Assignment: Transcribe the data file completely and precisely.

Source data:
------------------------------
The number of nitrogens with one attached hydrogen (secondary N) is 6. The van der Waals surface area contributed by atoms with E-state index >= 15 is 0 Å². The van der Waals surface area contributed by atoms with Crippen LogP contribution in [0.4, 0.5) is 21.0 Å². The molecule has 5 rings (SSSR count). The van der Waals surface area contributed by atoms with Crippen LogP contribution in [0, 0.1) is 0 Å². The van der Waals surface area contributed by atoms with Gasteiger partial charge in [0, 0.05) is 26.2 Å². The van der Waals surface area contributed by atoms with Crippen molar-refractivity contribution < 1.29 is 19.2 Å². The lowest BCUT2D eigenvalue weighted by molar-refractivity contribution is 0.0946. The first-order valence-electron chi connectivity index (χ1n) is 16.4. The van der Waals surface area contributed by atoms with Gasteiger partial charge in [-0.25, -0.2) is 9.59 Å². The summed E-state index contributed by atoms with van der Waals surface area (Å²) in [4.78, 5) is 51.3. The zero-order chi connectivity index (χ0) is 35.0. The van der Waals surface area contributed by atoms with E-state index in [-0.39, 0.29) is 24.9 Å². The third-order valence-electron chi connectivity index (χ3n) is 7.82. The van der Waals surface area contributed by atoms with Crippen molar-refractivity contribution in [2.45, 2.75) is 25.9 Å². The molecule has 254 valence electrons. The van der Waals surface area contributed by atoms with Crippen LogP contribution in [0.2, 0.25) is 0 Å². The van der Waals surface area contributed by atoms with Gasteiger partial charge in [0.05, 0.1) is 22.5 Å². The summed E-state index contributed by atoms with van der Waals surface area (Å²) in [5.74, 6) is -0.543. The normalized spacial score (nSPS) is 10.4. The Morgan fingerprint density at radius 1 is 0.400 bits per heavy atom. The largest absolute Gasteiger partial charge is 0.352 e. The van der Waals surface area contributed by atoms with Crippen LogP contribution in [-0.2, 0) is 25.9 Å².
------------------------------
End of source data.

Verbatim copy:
The number of nitrogens with one attached hydrogen (secondary N) is 6. The van der Waals surface area contributed by atoms with E-state index >= 15 is 0 Å². The van der Waals surface area contributed by atoms with Crippen LogP contribution in [0.4, 0.5) is 21.0 Å². The molecule has 5 rings (SSSR count). The van der Waals surface area contributed by atoms with Crippen LogP contribution in [0, 0.1) is 0 Å². The van der Waals surface area contributed by atoms with Gasteiger partial charge in [0, 0.05) is 26.2 Å². The van der Waals surface area contributed by atoms with Crippen molar-refractivity contribution < 1.29 is 19.2 Å². The lowest BCUT2D eigenvalue weighted by molar-refractivity contribution is 0.0946. The first-order valence-electron chi connectivity index (χ1n) is 16.4. The van der Waals surface area contributed by atoms with Gasteiger partial charge in [-0.25, -0.2) is 9.59 Å². The summed E-state index contributed by atoms with van der Waals surface area (Å²) in [4.78, 5) is 51.3. The zero-order chi connectivity index (χ0) is 35.0. The van der Waals surface area contributed by atoms with E-state index in [-0.39, 0.29) is 24.9 Å². The third-order valence-electron chi connectivity index (χ3n) is 7.82. The van der Waals surface area contributed by atoms with Crippen molar-refractivity contribution in [2.45, 2.75) is 25.9 Å². The molecule has 254 valence electrons. The van der Waals surface area contributed by atoms with Crippen LogP contribution in [0.2, 0.25) is 0 Å². The van der Waals surface area contributed by atoms with Gasteiger partial charge in [0.05, 0.1) is 22.5 Å². The summed E-state index contributed by atoms with van der Waals surface area (Å²) in [5.74, 6) is -0.543. The normalized spacial score (nSPS) is 10.4. The Morgan fingerprint density at radius 1 is 0.400 bits per heavy atom. The largest absolute Gasteiger partial charge is 0.352 e. The van der Waals surface area contributed by atoms with Crippen LogP contribution in [-0.2, 0) is 25.9 Å².